“All the Pretty Lights,” a short story by Alex Rosenfeld

For Lollie


Otieno (oh-tee-en-oh) feels lost, again. Lying on his bed, the Sixers game plays on the flat screen while the A/C forces the dust on the bookshelf to resettle. The bookshelf, really his wife’s bookshelf, encompasses both sides of the wall around the flat screen TV. A year’s worth of dust mars the spines. That must be her skin still existing in the world. On one of the shelves sit pictures of his parents, two of his best friends, and his beloved cat, Oliver. They’re all gone. Part of living as long as he has, he’s seventy-seven, has entailed outliving everyone he’s ever loved. Maybe he should have pushed his wife harder to have a kid. Then, at least he’d have someone, and he probably wouldn’t be contemplating how high to fill his rocks glass with brandy to wash down too many of the painkillers meant to manage his recent back pain.

Warm August air tiptoes through his apartment window – the apartment where he and his wife moved a few years ago when the house started feeling too big – while his eyes search the starless, moonless night. His shadow doesn’t reach up the wall as far as most men’s would, yet the shadow is enough for him to believe that the darkness isn’t just pressing in from the outside, but emanating from inside, too. He runs a hand through his gray, fading hair that sprouts unkempt above a receding hairline, as if present only to delay the inevitable. In the angled glass of the open window, the Sixers game reflects next to his face, which is so much older than the players’ faces on the screen. It didn’t use to be that way. Now his dark skin is worn down and sags away from his bones, away from him, as if it’s getting ready to leave him. He’s never used so many notches on a belt before.

Otieno doesn’t think about the TV being the only light in the room before turning it off. He lingers in his newfound darkness. Does it matter to have lights on when you live alone? The darkness speaks to his existence. He’s invisible. A retired insurance salesman living in Allentown, quiet Pennsylvania suburbia, with no reason to leave the house other than to buy groceries. Soon after his wife passed, he tried going to synagogue, hoping to meet people. The more he went to services, the more people talked to him about the importance of having God in his life, and the more it seemed God wasn’t going to save him. God appeared to have retired from burning bushes and parting seas. It seems modern day people don’t need miracles. They just need to believe in them. Continue reading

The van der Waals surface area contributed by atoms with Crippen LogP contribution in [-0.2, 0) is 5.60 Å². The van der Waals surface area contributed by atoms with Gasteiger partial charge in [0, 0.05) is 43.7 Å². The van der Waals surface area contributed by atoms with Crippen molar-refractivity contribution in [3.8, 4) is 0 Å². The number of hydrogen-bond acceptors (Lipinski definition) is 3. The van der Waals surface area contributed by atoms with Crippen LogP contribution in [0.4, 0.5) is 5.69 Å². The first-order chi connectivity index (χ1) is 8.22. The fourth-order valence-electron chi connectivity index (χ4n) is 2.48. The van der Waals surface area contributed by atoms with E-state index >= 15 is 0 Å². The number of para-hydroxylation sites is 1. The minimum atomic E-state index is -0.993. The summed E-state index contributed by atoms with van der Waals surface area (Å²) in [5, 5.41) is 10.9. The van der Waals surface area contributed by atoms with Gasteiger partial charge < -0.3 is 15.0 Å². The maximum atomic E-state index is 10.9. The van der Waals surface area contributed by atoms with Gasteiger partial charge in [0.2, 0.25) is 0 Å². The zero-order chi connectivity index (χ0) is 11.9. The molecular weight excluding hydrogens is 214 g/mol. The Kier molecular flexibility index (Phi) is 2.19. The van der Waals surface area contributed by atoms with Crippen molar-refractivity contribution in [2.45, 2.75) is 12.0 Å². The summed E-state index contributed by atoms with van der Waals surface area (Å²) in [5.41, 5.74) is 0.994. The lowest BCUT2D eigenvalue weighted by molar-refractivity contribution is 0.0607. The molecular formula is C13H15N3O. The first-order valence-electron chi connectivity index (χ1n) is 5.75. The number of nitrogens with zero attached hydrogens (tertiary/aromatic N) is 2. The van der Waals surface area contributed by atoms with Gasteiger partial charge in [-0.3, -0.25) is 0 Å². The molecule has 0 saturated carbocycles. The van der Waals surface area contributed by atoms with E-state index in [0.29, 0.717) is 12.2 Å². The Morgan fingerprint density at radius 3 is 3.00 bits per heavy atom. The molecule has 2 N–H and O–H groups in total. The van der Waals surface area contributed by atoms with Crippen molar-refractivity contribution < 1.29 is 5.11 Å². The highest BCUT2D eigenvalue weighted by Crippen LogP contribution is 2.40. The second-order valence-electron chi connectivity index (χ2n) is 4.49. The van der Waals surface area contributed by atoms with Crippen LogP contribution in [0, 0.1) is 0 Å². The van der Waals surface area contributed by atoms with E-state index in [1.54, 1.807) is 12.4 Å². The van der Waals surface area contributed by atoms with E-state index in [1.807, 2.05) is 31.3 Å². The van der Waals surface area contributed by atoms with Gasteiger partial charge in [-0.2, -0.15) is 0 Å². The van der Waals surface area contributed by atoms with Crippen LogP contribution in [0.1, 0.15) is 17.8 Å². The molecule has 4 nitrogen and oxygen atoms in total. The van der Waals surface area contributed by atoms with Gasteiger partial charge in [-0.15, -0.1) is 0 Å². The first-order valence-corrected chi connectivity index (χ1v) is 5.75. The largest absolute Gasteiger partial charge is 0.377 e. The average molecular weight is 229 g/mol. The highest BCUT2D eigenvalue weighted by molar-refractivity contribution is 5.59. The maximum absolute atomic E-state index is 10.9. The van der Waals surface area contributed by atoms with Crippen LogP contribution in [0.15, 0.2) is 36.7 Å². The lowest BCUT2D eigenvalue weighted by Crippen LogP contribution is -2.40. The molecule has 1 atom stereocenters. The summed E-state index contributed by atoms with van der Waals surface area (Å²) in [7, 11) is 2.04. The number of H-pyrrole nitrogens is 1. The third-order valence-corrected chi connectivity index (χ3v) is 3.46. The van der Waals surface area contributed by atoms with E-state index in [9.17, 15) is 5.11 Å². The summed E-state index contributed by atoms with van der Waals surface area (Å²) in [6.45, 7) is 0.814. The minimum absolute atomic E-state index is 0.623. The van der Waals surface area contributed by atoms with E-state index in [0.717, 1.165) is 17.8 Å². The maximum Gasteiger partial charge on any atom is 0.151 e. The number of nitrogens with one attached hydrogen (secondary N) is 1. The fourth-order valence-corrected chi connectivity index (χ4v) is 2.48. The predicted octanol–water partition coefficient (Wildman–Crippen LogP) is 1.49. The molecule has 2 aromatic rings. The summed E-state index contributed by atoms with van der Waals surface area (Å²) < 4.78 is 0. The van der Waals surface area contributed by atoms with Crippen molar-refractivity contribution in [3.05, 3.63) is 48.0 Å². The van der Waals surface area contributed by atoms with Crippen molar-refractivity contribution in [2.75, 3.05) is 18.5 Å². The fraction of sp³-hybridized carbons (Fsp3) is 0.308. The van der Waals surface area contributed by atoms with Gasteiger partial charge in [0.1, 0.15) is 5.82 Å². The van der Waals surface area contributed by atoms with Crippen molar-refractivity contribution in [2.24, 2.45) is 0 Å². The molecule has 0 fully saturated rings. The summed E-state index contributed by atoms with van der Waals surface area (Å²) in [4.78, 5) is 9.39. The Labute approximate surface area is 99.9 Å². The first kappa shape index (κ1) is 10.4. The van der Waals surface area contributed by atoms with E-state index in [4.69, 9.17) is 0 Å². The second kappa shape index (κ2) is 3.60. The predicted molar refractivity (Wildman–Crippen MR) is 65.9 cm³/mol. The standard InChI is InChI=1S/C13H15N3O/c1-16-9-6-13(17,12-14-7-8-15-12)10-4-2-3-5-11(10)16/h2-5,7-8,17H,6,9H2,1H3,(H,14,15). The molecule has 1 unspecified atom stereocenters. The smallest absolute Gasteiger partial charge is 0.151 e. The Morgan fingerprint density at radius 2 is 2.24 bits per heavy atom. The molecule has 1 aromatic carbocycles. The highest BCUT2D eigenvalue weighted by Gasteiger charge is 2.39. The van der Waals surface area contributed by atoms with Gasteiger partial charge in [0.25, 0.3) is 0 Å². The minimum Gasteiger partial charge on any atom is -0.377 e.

The Search for Alexander the Great by Charles Haddox

It’s strange how a person who would ordinarily be insignificant in one’s life, who should already be forgotten, remains in the memory simply because of an association with the first intense, passionate stirrings of love. Some dull, remote co-worker who introduced you to the man or woman of your dreams, for example, will forever be a part of a whole series of magical recollections, a minor character in one’s own personal fairy tale. For me, ugly, middle-aged Pauley Reddy, a ticket-seller at the Field Museum in Chicago, was just such a person.

    I worked for a time at a weekly tabloid-format entertainment publication in Chicago, where I held the inflated title of Film Editor. We had a Music Editor and an Arts Editor, as well as a Publisher—who my father-in-law would have called a “success story,” i.e., a trust fund baby—a motley group that along with me constituted the entire staff. All layout, sales, and production work was contracted out. I fell madly in love with the Arts Editor, Eliza Oberwitz, from my first day at the paper.